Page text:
2. Profuse sweating
There are little to no physical signs associated with panic attacks in patients within the emergency room. However, they often come after the episode has improved and they are able to report various physical changes, and one of them is profuse sweating.
Profuse sweating appears in acute episodes of panic attacks, they affect almost every patient, and do not last longer than the rest of the symptoms. Since panic attack symptoms have their peak after 10 minutes, it is unlikely to find a patient in the emergency room with profuse sweating. However, it is one of the most described symptoms in this ailment.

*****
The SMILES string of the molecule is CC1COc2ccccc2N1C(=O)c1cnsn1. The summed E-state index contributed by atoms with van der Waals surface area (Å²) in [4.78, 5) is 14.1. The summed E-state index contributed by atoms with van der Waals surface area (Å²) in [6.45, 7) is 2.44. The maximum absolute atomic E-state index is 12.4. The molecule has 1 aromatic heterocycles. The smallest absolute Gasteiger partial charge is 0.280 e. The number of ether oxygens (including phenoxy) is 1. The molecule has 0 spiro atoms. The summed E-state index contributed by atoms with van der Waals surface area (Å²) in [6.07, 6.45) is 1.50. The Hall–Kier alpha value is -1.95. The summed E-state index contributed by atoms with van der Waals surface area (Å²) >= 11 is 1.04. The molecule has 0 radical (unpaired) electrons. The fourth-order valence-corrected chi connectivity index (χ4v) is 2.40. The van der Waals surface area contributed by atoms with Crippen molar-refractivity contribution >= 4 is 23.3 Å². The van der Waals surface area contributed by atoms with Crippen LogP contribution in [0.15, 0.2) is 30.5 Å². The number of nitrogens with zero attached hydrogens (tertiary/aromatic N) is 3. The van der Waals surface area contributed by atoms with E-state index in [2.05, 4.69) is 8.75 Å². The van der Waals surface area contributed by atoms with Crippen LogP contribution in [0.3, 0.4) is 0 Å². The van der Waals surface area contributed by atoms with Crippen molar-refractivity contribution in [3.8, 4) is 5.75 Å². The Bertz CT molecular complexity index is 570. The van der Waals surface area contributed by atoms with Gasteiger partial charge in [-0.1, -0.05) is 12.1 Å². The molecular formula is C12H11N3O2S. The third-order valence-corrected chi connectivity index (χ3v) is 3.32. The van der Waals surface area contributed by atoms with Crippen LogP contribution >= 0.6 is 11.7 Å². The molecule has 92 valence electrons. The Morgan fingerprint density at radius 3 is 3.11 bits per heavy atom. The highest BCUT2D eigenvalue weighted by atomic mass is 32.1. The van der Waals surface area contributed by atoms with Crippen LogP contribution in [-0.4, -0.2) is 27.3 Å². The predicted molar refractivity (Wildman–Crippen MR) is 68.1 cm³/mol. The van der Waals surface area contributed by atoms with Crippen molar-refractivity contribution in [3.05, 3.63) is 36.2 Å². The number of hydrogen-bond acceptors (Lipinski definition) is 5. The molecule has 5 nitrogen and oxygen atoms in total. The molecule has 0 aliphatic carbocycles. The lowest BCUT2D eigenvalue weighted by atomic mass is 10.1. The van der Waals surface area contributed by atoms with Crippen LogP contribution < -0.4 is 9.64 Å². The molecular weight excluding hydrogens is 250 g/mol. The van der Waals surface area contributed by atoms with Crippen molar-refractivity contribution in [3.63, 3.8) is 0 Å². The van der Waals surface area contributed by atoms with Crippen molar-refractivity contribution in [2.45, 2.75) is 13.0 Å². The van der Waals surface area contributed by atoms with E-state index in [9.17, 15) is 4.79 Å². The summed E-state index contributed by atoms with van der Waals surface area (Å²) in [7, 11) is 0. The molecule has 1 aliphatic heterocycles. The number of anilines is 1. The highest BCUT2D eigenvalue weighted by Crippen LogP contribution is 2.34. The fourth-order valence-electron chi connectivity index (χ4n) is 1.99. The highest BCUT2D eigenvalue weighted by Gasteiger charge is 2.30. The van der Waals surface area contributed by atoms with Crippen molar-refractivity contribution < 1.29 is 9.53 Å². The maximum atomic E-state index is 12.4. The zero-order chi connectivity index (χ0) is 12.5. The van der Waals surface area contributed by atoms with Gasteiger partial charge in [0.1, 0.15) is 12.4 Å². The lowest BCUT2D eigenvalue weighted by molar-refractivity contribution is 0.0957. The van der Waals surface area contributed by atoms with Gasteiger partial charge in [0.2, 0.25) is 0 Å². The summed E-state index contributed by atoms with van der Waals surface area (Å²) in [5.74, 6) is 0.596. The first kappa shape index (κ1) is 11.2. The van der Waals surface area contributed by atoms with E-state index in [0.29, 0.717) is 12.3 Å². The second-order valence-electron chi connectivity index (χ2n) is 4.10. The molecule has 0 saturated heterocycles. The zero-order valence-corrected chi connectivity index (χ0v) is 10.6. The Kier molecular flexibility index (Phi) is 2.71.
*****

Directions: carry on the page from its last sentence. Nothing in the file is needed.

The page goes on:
Profuse sweating appears as a response to the over-activation of the catecholamine system, especially featuring adrenaline, which activates the sympathetic system and stimulates the glands in the skin to produce more sweat. Profuse sweating is common when we are afraid, and in certain medical conditions, such as low blood pressure. It is also common as a part of menopause and in some metabolic issues. Therefore, it is important to ask your doctor whenever you have this symptom, especially when accompanied by others.